I am luckily enough to be able to participate this event, along with "Engaging McDowell" and "Themes from McDowell" at U. of Sydney and ANU respectively, before my new semester in NYC. In what follows I record some miscellaneous thoughts that are not really focused or philosophical. I will postpone those concerning McDowell, since there will be more interesting things to say after the two conferences next week.
This is my first AAP experience. I attended the Eastern APA once (2006 at D.C.) and the Pacific APA once (2007 at S.F.). My feelings about conferences are mixed. For the positive side, I like conferences for obvious reasons: exciting thoughts, high-quality intellectual atmospheres, etc.; for the negative, linguistic and cultural differences are especially salient in this kind of circumstance. It is not that I am "bad" in English, I hope: one semester visiting in U.C. Berkeley with an A and an A- in graduate seminars, 96% in GRE's verbal section, and 99.5% in TOEFL, several publications in international journals, to name some "objective" scales. The trouble remains, however. People are just talking too fast everywhere: presentations, Q&As, tea times, banquet, and what have you. I feel mentally exhausted during and after conferences. Besides, to have so many incredibly good graduate students around all at once is killing me.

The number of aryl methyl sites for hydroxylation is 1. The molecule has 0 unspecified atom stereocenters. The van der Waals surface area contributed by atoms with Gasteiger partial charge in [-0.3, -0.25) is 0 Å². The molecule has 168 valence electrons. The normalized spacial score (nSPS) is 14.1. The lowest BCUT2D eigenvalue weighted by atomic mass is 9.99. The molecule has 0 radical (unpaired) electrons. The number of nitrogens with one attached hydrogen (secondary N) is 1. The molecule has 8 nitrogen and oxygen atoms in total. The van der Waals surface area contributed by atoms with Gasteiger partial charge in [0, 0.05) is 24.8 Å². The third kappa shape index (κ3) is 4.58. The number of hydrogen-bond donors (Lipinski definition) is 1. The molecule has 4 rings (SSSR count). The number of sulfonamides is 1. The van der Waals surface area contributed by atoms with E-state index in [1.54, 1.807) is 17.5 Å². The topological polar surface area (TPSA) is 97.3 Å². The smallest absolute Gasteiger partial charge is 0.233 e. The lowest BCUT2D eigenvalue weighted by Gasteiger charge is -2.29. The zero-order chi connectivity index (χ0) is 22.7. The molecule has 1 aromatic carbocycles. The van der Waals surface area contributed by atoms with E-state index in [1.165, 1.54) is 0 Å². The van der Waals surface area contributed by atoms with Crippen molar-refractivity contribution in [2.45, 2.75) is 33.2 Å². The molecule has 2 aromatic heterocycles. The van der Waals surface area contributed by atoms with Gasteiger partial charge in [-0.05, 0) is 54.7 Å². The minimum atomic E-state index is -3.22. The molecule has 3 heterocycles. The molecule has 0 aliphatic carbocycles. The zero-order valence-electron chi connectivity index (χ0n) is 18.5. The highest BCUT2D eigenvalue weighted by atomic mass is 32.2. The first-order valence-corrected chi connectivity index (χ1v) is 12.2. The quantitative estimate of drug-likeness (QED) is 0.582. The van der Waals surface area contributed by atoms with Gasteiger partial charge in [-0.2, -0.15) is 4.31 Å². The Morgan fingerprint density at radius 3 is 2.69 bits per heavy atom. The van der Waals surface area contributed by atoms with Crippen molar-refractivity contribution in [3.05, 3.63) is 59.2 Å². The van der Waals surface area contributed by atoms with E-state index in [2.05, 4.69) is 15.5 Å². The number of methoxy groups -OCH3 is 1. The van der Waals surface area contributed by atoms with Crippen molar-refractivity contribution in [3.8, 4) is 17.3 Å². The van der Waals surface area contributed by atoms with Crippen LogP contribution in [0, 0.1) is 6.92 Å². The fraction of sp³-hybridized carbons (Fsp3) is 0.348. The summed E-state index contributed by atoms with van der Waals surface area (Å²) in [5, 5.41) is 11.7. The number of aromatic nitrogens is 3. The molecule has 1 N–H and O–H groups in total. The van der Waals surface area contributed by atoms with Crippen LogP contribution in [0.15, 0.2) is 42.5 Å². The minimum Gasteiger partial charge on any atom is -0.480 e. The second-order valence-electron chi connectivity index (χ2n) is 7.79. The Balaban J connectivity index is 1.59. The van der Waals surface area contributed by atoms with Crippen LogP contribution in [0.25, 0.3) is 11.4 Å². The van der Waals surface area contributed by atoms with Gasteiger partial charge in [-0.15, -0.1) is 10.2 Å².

So why am I here this time? First, I think I still need to learn to live with this, second, I want to present a paper on McDowell and have his comments in person, and finally, I want to meet some philosophers, and conferences make this easier. This time I met again some ANU fellows, including Alan Hajek, Daniel Stoljar, David Chalmers, Jonathan Shaffer, and Susanna Schellenberg. And I met Howard Robinson, Jessica Brown, Laura Schroeter, and William Lycan for the first time. I also met some wonderful graduate students, including Lachlan Doughney, Lyndal Grant, and Rachael Briggs. I did not get to know terribly many people this time, since I am getting tired of this; I mean, to get to know many people, but have nothing interesting to share with them, is embarrassing. What I really want to do is to lock myself in the room, and get some works done.
Oh, but I will need to engage McDowell first, at least for the following few days!